07 April 2007

Talking ourselves down

My friend Dave over at 42 has recently written a couple of posts about how he thinks that The Methodist Church is on the up, contrary to all the messages of doom and gloom that we often hear.

Yesterday on an ecumenical Good Friday walk of witness an Anglican woman said to me in passing "Of course, the Methodist Church is rapidly dying out." I looked at her and replied, "Actually, I don't think that's quite true. I think that we talk ourselves down a lot." I said that, whilst I realise they are both somewhat unusual congregations, my sending congregation had a membership of 200 and the church where I did my placement had a membership of about 270.

I'd like to advocate that The Methodist Church desperately needs a centrally-expressed vision of where we are going. For good or for ill, at the moment, the message that is coming through from the centre is that we are dying.

Now, I've just come out of over 20 years in business and I want to say that I'm in whole-hearted agreement with the fact that the Methodist Church needs to cut costs. If you're a business and you're growing, you add staff and branches. When your business slows or loses business, you have to cut out branches and central staff. It's the same with us as a church and it's only sensible that we look at our costs and cut them back if we can't afford them. And undoubtedly, that's where we have been for several years. It's only responsible to do this now.

The problem is that the message that seems to be going out to all and sundry is that "we're dying". And I don't think that's true. Using a business analogy again, you're not going to buy a PC from "PC Universe" if you think that "PC Universe" is going to be out of business in the next year.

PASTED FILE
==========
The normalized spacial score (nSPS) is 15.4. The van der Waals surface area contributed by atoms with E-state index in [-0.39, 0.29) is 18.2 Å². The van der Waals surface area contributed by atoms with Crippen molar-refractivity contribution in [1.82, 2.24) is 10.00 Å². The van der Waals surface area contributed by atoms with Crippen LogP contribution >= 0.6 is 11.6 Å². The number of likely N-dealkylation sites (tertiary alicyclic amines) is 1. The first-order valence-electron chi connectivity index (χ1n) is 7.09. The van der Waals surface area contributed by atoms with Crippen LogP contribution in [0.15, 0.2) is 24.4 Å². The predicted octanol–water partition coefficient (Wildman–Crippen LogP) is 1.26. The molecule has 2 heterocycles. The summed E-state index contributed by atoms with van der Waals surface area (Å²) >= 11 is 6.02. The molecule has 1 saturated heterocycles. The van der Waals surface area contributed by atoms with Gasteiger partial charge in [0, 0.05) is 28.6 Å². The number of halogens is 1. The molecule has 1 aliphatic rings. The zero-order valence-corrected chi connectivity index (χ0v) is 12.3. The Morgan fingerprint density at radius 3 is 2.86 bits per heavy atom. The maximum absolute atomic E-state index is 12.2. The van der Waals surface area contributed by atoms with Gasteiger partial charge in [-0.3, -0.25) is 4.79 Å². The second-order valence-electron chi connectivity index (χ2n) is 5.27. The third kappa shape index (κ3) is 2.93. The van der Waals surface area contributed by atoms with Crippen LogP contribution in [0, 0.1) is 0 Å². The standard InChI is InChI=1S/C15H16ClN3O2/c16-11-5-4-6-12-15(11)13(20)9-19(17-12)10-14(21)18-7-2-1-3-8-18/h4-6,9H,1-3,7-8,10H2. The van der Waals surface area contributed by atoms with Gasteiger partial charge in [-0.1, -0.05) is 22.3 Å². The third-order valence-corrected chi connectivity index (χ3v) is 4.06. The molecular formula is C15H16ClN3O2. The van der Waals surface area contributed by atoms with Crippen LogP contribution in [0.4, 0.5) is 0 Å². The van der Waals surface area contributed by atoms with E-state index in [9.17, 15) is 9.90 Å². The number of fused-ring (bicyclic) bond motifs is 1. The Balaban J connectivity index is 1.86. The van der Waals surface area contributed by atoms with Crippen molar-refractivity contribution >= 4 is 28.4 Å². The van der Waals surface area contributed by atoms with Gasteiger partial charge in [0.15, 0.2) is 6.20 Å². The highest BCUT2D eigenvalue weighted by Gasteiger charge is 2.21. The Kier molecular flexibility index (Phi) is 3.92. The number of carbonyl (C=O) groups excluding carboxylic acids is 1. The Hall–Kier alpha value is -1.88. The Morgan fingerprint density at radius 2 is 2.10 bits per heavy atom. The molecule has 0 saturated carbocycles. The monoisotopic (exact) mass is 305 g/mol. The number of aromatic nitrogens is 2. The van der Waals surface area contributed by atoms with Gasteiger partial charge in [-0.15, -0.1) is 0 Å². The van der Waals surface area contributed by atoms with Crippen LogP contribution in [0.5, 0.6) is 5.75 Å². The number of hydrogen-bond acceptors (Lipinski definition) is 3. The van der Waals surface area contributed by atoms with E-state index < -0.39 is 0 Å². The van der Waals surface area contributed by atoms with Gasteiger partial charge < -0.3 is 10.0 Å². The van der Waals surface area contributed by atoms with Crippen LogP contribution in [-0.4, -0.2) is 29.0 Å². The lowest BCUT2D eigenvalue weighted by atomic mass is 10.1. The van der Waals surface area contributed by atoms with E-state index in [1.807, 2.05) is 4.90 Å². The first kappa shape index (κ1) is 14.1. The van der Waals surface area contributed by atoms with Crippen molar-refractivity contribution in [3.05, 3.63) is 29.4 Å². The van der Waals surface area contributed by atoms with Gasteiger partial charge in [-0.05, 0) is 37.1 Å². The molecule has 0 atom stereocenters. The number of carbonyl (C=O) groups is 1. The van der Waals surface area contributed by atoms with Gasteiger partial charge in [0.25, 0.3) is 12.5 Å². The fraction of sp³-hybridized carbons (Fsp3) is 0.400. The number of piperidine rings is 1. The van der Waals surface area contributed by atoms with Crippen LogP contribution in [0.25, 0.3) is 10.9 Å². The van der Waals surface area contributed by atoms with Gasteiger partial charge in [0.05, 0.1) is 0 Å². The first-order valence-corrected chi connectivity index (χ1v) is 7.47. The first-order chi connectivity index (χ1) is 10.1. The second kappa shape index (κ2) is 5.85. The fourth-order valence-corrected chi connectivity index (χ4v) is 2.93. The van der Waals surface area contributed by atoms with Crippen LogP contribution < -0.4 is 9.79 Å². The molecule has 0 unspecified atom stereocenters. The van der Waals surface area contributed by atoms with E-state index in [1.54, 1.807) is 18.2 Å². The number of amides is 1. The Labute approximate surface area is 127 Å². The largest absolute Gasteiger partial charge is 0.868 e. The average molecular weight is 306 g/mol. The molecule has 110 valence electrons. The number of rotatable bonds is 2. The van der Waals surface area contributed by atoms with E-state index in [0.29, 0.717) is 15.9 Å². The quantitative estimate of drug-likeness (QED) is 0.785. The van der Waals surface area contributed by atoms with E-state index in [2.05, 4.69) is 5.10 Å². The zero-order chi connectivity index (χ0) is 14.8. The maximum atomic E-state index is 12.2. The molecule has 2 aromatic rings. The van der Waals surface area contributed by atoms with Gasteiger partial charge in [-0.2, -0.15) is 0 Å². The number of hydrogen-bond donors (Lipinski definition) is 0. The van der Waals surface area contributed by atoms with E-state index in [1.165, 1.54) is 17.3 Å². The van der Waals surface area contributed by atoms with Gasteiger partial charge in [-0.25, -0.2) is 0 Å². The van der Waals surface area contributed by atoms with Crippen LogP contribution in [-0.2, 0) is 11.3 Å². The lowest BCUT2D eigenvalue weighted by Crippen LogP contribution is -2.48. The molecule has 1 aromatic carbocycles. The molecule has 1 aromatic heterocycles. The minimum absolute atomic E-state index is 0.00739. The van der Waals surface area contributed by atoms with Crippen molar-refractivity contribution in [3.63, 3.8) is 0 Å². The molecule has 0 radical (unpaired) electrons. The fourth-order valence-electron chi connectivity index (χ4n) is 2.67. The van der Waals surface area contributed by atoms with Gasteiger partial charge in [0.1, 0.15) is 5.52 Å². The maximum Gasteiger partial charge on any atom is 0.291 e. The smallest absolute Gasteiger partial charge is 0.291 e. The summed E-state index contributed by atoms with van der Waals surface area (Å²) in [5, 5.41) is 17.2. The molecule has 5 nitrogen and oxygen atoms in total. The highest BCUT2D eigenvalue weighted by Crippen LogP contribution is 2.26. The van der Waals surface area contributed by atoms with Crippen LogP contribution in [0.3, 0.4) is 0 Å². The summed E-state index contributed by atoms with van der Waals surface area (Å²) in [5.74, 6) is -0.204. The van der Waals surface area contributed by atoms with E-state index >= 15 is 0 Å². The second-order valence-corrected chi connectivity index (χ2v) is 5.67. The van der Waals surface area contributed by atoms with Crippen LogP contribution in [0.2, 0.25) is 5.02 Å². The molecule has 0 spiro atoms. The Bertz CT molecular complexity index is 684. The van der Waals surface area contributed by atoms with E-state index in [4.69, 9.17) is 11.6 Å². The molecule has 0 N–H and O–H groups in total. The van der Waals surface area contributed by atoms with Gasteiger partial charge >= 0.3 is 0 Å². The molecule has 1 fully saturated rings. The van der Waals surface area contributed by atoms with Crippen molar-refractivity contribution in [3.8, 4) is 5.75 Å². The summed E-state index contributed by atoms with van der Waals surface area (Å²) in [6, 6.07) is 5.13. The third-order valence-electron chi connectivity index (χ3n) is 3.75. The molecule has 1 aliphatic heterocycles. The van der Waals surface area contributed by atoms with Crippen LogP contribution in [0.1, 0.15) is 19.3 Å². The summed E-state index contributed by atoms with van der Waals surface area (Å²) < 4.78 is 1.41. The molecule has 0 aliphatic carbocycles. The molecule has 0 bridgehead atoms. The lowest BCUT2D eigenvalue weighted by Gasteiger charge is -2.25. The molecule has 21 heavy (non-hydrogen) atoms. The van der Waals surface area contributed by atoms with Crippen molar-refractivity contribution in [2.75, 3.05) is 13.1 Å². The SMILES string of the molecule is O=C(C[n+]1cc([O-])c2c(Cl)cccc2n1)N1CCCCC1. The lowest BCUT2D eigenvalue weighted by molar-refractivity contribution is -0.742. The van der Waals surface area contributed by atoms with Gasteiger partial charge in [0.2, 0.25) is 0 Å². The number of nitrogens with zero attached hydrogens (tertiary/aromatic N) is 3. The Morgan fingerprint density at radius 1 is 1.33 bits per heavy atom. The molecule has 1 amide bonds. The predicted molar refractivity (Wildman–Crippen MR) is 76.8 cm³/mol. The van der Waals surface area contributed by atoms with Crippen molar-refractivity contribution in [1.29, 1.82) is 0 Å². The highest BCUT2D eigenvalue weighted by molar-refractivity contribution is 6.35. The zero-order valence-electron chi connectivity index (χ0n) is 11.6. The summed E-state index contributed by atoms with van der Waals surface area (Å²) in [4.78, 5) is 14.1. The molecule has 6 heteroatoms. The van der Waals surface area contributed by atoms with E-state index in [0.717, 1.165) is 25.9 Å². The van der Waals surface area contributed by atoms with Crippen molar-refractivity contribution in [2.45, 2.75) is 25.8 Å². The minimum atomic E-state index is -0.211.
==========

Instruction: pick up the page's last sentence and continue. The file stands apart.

Whether or not it's the message that Church House wants us to be repeating, at the moment, many of us seem to be repeating the mantra "We're dying". And everyone else is getting that message loud and clear.

We have 300,000 members in the UK. We need a positive vision to work toward and a positive manta to repeat and we ALL need to be "on message". The message that we keep repeating is the message that we will finally live out.


Turbulent Cleric said...

Well said! It is easy to despair but this is the season of hope and new life.

Keep preaching it!

Sally said...

Amen amen- thank you Pam- actually I think we bring a positive message of hope through grace to a post-modern world!

DaveH said...

I absolutely agree with you, the general message from 'the Methodist Church 'is that things are pretty bad. Whilst I understand what you are saying with regards to Church closure I do feel that perhaps more should be invested into ascertaining whether things can be turned around before closure occurs. Church closure does nothing for morale at a local level. I am of the opinion that the Methodist Church is bad at publicising the good but good at letting everyone know how bad things are going, inside and outside the denomination. I was at a Christian conference last week, Spring Harvest, and got talking to a Pentecostal, upon hearing that I was a Methodist he exclaimed with a laugh, 'well there aren't many of you left these days' I did my best to ensure him that we are a long way extinction, but how can we 'sell' ourselves to others if internally the picture seems bleak.
Thanks for your points Pam.

God Bless

PamBG said...

daveh - Thanks for your comments.

I think I'm trying to express something of a balanced view here between being responsible and "talking ourselves down".

From a "top-down" perspective, I DO think that we have far too many buildings. It also does nothing for a local congregation when all their emotional, spiritual and financial efforts are going into just barely keeping a building in some state of repair.

Of course, if a particular congregation can find ways of employing a building to the benefit of the local community, all fine and good. But I don't think that we can escape the fact that, in aggregate, there are simply too many buildings.

I realise that there are HUGE pastoral issues, but, alternatively, imagine a congregation of 15 people that met in someone's home and didn't have a £300,000 building to maintain. Imagine the support they could give each other to be Christians in the "real world"; imagine the missions that their weekly contributions could support rather than all of the non-assessment money going toward building maintenance? This is just a thought!